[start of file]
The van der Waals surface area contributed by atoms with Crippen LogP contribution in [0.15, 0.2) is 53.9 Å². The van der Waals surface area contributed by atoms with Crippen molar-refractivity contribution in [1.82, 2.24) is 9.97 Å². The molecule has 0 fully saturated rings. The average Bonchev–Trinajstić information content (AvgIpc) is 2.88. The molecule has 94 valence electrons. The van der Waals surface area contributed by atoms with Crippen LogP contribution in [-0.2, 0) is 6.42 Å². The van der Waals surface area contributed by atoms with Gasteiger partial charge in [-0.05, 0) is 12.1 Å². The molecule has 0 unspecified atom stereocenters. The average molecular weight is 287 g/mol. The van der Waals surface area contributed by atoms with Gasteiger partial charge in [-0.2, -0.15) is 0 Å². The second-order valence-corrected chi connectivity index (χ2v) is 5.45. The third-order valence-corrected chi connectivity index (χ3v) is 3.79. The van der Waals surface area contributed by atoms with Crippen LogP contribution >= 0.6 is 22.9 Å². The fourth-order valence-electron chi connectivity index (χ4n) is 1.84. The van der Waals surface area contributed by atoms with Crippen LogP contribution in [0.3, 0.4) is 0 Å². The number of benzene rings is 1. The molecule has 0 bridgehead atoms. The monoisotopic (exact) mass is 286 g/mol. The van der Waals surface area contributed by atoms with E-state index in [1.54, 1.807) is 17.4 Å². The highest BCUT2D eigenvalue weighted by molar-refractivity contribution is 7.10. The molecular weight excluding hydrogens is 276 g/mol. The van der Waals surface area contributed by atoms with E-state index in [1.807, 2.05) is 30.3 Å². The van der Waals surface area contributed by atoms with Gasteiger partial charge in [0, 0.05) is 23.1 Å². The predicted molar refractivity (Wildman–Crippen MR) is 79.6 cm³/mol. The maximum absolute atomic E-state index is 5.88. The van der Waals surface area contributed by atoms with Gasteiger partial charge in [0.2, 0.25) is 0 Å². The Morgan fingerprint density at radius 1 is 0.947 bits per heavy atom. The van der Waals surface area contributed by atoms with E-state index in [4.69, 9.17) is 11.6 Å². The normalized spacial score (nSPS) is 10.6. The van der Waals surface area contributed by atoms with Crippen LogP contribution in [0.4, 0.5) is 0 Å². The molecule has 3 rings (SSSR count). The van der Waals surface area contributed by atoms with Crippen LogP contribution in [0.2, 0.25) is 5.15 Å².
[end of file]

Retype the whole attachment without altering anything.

The van der Waals surface area contributed by atoms with Crippen LogP contribution in [0.15, 0.2) is 53.9 Å². The van der Waals surface area contributed by atoms with Crippen molar-refractivity contribution in [1.82, 2.24) is 9.97 Å². The molecule has 0 fully saturated rings. The average Bonchev–Trinajstić information content (AvgIpc) is 2.88. The molecule has 94 valence electrons. The van der Waals surface area contributed by atoms with Crippen LogP contribution in [-0.2, 0) is 6.42 Å². The van der Waals surface area contributed by atoms with Gasteiger partial charge in [-0.05, 0) is 12.1 Å². The molecule has 0 unspecified atom stereocenters. The average molecular weight is 287 g/mol. The van der Waals surface area contributed by atoms with Gasteiger partial charge in [-0.2, -0.15) is 0 Å². The second-order valence-corrected chi connectivity index (χ2v) is 5.45. The third-order valence-corrected chi connectivity index (χ3v) is 3.79. The van der Waals surface area contributed by atoms with Crippen LogP contribution >= 0.6 is 22.9 Å². The fourth-order valence-electron chi connectivity index (χ4n) is 1.84. The van der Waals surface area contributed by atoms with Crippen LogP contribution in [0.3, 0.4) is 0 Å². The number of benzene rings is 1. The molecule has 0 bridgehead atoms. The monoisotopic (exact) mass is 286 g/mol. The van der Waals surface area contributed by atoms with E-state index in [1.54, 1.807) is 17.4 Å². The highest BCUT2D eigenvalue weighted by molar-refractivity contribution is 7.10. The molecular weight excluding hydrogens is 276 g/mol. The van der Waals surface area contributed by atoms with E-state index in [1.807, 2.05) is 30.3 Å². The van der Waals surface area contributed by atoms with Gasteiger partial charge in [0, 0.05) is 23.1 Å². The predicted molar refractivity (Wildman–Crippen MR) is 79.6 cm³/mol. The maximum absolute atomic E-state index is 5.88. The van der Waals surface area contributed by atoms with Gasteiger partial charge in [0.2, 0.25) is 0 Å². The Morgan fingerprint density at radius 1 is 0.947 bits per heavy atom. The van der Waals surface area contributed by atoms with E-state index in [4.69, 9.17) is 11.6 Å². The normalized spacial score (nSPS) is 10.6. The van der Waals surface area contributed by atoms with Crippen LogP contribution in [0.4, 0.5) is 0 Å². The molecule has 3 rings (SSSR count). The van der Waals surface area contributed by atoms with Crippen LogP contribution in [0.2, 0.25) is 5.15 Å².